For 8 years during the late 60s and early 70s, I lived in Homer. This was a special time since I learned while living there that my roots are firmly planted in that Claiborne Parish town.
I knew my great grandfather was a preacher long ago somewhere in north Louisiana; I just never knew where. You can imagine my surprise when after joining First Baptist Church there to learn that my granddad's father was once pastor of that church back around 1870.
People would ask me where I lived and when I mentioned "Homer", the inevitable question would be "the one in north Louisiana or the one down south?"
Although I've driven past Houma, "the one down south", a couple of times on my way to Cocodrie to fish, I spent last weekend in the city attending the annual conference of the Louisiana Outdoor Writers Association. What a neat south Louisiana town this place is. Located in Terrebonne Parish on the Intercoastal Canal, Houma is directly connected to the Gulf of Mexico by the Houma Navigational Canal.
I didn't arrive in time to join other writers for a fishing trip, and I regret that, especially after hearing reports of the numbers of speckled trout and redfish my buddies caught and remembering the giant 41 lb. red I caught down there several years ago. I'm already planning a return visit to the area, and this time you can bet I'll go armed with my fishing rod.
While my friends were fishing, I did some research on the town with a name similar to the one where my great grandfather preached. The name "Houma" refers to one of several Native American tribes that settled in that area – Chitimacha, Tunica-Biloxi, Coushatta, Choctaw and Houma. Today, some 11,000 members of the United Houma Nation live in the area and is the largest Native American tribe in Louisiana. I was also surprised to learn that Houma is quite a bit larger than I'd thought. The 2010 census set the city's population as just over 125,000. Who knew.
Since I missed the fishing trip, I spent Saturday morning driving around the area where most of the topographic features involved water in just about every form imaginable. Bayous, streams, sloughs, canals, swamps – you name it. Houma has it all. In fact, Terrebonne Parish is known as the "Venice of America" because of its many waterways and bayous.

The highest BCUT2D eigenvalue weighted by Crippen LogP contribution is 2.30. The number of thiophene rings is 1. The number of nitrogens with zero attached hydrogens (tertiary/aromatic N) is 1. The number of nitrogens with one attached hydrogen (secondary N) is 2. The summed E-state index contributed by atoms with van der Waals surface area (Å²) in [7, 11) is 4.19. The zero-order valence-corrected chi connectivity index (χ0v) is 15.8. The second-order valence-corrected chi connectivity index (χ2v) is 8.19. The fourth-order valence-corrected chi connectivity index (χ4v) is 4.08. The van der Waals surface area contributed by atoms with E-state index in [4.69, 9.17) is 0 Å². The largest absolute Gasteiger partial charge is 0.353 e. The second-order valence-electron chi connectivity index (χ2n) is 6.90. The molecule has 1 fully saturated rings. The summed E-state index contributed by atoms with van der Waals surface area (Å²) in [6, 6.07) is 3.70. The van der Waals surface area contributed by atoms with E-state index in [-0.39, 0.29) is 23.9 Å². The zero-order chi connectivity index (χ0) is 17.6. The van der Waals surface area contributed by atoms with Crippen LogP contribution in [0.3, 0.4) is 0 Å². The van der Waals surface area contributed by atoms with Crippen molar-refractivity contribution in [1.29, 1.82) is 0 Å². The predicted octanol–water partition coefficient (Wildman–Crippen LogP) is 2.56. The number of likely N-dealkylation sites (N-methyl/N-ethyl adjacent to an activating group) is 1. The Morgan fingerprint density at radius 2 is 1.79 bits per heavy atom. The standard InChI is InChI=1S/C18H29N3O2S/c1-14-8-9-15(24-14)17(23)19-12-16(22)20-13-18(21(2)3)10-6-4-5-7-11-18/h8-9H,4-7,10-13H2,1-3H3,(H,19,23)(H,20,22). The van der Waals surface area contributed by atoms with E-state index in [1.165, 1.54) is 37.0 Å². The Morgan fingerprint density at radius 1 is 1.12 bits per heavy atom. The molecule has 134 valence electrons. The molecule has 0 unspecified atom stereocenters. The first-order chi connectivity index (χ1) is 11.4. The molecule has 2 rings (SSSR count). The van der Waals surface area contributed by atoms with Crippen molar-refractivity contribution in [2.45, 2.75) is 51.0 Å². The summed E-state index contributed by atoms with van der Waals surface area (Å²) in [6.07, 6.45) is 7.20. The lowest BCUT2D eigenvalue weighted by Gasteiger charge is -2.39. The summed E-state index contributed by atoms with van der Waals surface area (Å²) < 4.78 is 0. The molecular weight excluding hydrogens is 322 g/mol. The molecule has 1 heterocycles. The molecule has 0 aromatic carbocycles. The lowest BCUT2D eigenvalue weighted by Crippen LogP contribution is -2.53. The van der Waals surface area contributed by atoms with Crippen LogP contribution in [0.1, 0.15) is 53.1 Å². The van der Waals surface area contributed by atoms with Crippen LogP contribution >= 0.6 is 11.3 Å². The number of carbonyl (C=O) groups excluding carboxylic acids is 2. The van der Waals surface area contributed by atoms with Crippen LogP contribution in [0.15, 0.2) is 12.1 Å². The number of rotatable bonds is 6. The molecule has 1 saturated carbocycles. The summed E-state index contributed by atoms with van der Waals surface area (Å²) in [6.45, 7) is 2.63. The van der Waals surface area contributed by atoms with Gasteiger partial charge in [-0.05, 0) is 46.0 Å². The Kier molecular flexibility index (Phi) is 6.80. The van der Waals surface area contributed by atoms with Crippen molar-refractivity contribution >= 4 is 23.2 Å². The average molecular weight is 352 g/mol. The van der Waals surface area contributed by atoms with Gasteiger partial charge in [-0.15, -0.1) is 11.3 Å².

It wasn't hard to let my imagination do its thing and pretend I was hearing a certain alligator hunter, Troy Landry, yelling to his partner...."It's a tree shakah! Choot 'em....choot 'em, Elizabett!"
Although Troy has emerged as the star of the hit series on the History Channel, "Swamp People", another father and son team do their alligator hunting for the show in the Houma area. R.J. and his son John Paul Molinere are members of the Houma Nation of native Americans. You'll remember R.J. as the steely-eyed fellow with a single long braid reaching to his waist while the muscular and handsome John Paul handles the rifle and drives the air boat featured in the show.
Guest speaker at our awards banquet was Lieutenant Governor Jay Dardenne. His speech was witty, uplifting and inspiring. If I'm honest, though, in this setting and after I'd experienced much of what Houma's outdoors had to offer, I think I'd rather have had R.J. and John Paul as special guest speakers. These guys have become famous not only in the Houma area but across the country and it would have been sort of neat to meet these newly crowned folk heroes.
Homer....Houma. Two cities with similar sounding names but that's about where the similarities end.
Glynn Harris Outdoors is proudly sponsored by DSK, Ltd. of Minden.